The Twenty-Eighth in Series of Sermons on Paul's Epistle to the Romans
When the apostle Paul stated in Romans 10:1 that it was his heart’s desire and prayer to God for his fellow citizens of Israel to be saved, the question of Israel’s place in the future course of redemptive history was clearly on his mind. Paul’s poignant question which opens Romans 11, “did God reject his people?” clearly indicates the apostle’s anguish regarding the future of his people, the Jews. Recall that Paul is answering a series of questions raised by the fact that the gospel went first to the Jew and then the Gentile. Since Israel rejected the gospel, Paul must answer the question as to whether or not God rejected his people. Why has Israel come under God’s curse? Will there be a distinct role for national Israel in the future? And if so, what is the nature of that role? Does a future role for ethic Israel mean that there will be a future earthly millennial age upon the earth in which will Israel figure prominently?
We now begin a what amounts to a two-part sermon as we work our way through Romans 11. As I mentioned last time, the difficultly in preaching through Romans 9-11 is that these three chapters are one extended argument. To preach on it in small segments as we must do because of time constraints makes it difficult to see the big picture Paul is setting forth. In this sermon we will tackle the first 15 verses of Romans 11, and Lord willing, we will pick up where we left off in the next sermon and complete our survey of this very interesting section of Romans.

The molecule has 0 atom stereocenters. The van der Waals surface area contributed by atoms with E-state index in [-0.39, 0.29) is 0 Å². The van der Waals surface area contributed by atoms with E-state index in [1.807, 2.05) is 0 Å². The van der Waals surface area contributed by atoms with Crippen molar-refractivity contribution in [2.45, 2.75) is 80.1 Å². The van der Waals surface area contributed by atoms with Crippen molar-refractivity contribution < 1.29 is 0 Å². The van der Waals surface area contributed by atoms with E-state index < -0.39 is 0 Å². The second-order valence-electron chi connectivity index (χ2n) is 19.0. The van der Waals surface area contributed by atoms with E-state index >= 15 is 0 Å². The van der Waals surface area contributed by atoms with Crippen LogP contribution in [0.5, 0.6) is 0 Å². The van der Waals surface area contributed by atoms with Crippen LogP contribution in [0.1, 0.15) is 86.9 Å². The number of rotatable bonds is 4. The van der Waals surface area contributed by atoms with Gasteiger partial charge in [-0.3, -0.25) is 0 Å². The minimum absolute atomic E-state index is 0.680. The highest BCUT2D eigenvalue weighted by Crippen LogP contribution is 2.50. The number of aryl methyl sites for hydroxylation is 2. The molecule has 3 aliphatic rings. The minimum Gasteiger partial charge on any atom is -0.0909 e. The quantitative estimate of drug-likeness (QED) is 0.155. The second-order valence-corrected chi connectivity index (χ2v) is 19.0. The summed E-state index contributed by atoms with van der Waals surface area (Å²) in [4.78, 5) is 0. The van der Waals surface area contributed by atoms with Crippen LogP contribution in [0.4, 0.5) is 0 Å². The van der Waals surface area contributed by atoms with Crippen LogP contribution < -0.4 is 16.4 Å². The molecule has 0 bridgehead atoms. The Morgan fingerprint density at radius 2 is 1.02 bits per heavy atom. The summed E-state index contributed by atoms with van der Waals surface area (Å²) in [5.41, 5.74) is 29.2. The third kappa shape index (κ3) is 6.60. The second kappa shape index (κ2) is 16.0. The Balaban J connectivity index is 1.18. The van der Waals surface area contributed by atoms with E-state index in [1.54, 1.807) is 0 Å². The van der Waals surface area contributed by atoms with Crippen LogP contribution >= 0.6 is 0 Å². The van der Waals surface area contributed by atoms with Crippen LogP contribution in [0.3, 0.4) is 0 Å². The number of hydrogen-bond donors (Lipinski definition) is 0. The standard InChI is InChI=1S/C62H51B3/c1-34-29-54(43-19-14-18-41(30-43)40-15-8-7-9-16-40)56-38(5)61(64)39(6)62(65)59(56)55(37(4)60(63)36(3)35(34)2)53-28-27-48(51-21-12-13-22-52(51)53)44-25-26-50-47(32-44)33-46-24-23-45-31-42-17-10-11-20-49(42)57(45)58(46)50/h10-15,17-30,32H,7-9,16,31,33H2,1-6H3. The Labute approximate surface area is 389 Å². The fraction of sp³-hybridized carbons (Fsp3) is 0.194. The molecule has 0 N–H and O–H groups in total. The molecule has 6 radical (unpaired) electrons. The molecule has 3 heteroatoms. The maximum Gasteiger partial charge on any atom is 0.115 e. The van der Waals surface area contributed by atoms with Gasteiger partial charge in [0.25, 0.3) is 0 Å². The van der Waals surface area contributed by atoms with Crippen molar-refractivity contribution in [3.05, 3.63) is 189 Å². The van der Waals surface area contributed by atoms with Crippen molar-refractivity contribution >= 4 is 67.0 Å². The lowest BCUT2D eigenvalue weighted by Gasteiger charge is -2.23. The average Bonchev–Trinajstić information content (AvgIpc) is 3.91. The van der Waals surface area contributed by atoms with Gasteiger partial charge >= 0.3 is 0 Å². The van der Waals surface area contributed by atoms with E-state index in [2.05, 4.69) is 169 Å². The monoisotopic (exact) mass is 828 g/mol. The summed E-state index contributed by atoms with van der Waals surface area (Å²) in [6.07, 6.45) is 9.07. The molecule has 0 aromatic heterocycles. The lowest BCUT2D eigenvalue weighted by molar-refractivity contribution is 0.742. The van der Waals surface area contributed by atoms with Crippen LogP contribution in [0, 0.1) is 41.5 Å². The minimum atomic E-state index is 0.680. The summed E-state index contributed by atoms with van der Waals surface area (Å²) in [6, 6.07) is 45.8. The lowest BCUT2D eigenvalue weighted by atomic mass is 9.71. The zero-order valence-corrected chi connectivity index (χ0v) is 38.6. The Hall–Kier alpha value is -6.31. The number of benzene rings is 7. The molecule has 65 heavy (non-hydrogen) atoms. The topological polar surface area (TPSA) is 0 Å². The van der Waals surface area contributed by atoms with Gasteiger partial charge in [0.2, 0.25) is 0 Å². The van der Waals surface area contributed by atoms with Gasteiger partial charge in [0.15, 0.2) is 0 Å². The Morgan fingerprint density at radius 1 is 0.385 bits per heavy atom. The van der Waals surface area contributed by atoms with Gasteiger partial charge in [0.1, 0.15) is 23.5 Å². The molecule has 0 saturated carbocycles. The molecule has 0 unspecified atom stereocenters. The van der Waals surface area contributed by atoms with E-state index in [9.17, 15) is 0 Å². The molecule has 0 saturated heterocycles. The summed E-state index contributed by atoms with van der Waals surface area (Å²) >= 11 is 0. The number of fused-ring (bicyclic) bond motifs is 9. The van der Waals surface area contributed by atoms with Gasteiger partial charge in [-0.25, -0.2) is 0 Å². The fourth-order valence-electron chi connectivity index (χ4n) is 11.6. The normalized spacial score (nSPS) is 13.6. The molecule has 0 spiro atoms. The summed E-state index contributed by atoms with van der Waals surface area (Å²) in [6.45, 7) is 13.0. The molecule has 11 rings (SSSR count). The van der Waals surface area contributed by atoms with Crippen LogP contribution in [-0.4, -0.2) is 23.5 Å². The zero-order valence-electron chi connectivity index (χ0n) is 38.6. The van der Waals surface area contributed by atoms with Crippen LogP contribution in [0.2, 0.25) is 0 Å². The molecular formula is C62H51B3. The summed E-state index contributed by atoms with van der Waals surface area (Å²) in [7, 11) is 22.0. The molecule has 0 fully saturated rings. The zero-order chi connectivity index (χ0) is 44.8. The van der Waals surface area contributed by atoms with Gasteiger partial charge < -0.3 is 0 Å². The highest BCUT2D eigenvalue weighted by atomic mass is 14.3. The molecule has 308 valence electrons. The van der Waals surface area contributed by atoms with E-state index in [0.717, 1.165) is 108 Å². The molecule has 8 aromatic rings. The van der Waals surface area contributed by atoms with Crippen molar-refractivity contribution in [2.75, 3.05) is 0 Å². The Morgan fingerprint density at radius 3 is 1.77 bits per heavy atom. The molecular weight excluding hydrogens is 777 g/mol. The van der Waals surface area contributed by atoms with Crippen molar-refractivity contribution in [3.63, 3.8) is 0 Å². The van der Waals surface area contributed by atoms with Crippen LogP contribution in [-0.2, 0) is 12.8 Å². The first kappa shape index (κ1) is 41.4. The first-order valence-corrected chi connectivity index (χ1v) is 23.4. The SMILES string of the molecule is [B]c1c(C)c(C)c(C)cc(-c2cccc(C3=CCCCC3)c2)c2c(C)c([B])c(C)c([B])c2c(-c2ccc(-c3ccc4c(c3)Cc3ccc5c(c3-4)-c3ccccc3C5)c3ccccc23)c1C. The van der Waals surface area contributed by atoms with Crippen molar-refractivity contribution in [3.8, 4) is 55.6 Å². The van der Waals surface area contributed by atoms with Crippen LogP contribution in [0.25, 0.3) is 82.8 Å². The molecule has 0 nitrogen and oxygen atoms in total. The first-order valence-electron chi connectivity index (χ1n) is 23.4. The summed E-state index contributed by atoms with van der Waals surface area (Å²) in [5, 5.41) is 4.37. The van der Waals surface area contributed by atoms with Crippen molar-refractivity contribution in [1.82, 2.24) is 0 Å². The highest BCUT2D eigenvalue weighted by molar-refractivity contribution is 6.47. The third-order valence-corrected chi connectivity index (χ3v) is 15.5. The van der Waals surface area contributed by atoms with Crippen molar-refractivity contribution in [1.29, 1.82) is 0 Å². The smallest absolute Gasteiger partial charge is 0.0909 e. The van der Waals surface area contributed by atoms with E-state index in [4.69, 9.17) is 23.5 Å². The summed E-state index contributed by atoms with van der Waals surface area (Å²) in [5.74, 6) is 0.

The question of Israel’s role in the present age (the messianic age) also raises the question about the possibility of a future millennial age. The vast majority of premillennarians and postmillennarians contend that in this passage Paul teaches that not only is there a role for national Israel in God’s future redemptive purposes, but that this role for Israel entails a future earthly millennium. According to amillennarians, however, Paul does not specifically address the subject of a millennium in Romans 11. But Paul does speak directly to the subject of the future role of Israel in God’s redemptive purposes, the only place in Scripture where he explicitly does so. Although Paul does not tell us when the things mentioned in this passage will come to pass, he clearly links them to Israel’s eschatological fullness and to the end of the age. Although amillennarians disagree among themselves about whether or not Israel does have a future place in redemptive history–some say Israel does have a role (Geerhardus Vos, David Holwerda and Cornelis Venema), while some say there is no distinctive future role for ethnic Israel (Calvin, William Hendricksen, Anthony Hoekema and Bob Strimple)–neither camp sees this issue as determinative of one’s millennial view. While some post-holocaust Jewish writers, as well as certain evangelicals, have argued that denying a place for a distinct future for ethnic Israel and equating the church with Israel is at the root of contemporary anti-Semitism, it must be pointed out that even those Reformed amillennarians who do not see a distinct future for ethnic Israel, have held out the likelihood of the conversion of large numbers of ethnic Jews to Christianity before the return of Christ.
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